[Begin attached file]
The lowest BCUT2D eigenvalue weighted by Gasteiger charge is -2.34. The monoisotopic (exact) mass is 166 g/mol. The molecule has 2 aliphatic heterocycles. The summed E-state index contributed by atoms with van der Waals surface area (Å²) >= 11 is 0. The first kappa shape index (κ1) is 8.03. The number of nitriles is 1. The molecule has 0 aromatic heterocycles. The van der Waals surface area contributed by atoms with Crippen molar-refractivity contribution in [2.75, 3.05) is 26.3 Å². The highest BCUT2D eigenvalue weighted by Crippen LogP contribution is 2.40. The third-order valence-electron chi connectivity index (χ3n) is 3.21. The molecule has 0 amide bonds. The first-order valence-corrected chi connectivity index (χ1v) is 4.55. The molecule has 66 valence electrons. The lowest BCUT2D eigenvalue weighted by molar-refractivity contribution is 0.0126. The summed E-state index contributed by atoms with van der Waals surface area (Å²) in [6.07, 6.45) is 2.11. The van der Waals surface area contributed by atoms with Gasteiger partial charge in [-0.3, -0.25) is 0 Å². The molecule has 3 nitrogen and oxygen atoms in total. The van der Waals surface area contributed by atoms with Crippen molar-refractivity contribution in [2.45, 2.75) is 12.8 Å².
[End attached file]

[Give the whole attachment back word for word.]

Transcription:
The lowest BCUT2D eigenvalue weighted by Gasteiger charge is -2.34. The monoisotopic (exact) mass is 166 g/mol. The molecule has 2 aliphatic heterocycles. The summed E-state index contributed by atoms with van der Waals surface area (Å²) >= 11 is 0. The first kappa shape index (κ1) is 8.03. The number of nitriles is 1. The molecule has 0 aromatic heterocycles. The van der Waals surface area contributed by atoms with Crippen molar-refractivity contribution in [2.75, 3.05) is 26.3 Å². The highest BCUT2D eigenvalue weighted by Crippen LogP contribution is 2.40. The third-order valence-electron chi connectivity index (χ3n) is 3.21. The molecule has 0 amide bonds. The first-order valence-corrected chi connectivity index (χ1v) is 4.55. The molecule has 66 valence electrons. The lowest BCUT2D eigenvalue weighted by molar-refractivity contribution is 0.0126. The summed E-state index contributed by atoms with van der Waals surface area (Å²) in [6.07, 6.45) is 2.11. The van der Waals surface area contributed by atoms with Gasteiger partial charge in [-0.3, -0.25) is 0 Å². The molecule has 3 nitrogen and oxygen atoms in total. The van der Waals surface area contributed by atoms with Crippen molar-refractivity contribution in [2.45, 2.75) is 12.8 Å².